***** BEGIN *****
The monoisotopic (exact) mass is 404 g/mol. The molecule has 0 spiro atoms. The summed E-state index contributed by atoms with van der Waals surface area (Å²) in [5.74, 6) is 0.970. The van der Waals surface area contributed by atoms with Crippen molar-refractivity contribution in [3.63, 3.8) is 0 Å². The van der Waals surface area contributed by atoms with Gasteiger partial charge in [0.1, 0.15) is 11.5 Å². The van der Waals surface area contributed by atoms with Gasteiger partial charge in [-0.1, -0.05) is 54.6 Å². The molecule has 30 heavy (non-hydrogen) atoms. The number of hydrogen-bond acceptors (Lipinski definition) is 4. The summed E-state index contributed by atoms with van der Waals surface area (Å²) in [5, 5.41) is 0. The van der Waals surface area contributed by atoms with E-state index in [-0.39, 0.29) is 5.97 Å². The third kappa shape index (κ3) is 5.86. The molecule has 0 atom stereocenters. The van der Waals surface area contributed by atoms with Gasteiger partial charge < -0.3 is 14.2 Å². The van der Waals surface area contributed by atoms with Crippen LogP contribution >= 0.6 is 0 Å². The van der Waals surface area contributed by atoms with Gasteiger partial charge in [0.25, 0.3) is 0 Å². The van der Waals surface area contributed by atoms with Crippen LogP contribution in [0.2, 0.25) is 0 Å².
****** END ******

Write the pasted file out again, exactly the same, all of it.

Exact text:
The monoisotopic (exact) mass is 404 g/mol. The molecule has 0 spiro atoms. The summed E-state index contributed by atoms with van der Waals surface area (Å²) in [5.74, 6) is 0.970. The van der Waals surface area contributed by atoms with Crippen molar-refractivity contribution in [3.63, 3.8) is 0 Å². The van der Waals surface area contributed by atoms with Gasteiger partial charge in [0.1, 0.15) is 11.5 Å². The van der Waals surface area contributed by atoms with Gasteiger partial charge in [-0.1, -0.05) is 54.6 Å². The molecule has 30 heavy (non-hydrogen) atoms. The number of hydrogen-bond acceptors (Lipinski definition) is 4. The summed E-state index contributed by atoms with van der Waals surface area (Å²) in [5, 5.41) is 0. The van der Waals surface area contributed by atoms with E-state index in [-0.39, 0.29) is 5.97 Å². The third kappa shape index (κ3) is 5.86. The molecule has 0 atom stereocenters. The van der Waals surface area contributed by atoms with Gasteiger partial charge < -0.3 is 14.2 Å². The van der Waals surface area contributed by atoms with Crippen LogP contribution >= 0.6 is 0 Å². The van der Waals surface area contributed by atoms with Gasteiger partial charge in [0.25, 0.3) is 0 Å². The van der Waals surface area contributed by atoms with Crippen LogP contribution in [0.2, 0.25) is 0 Å².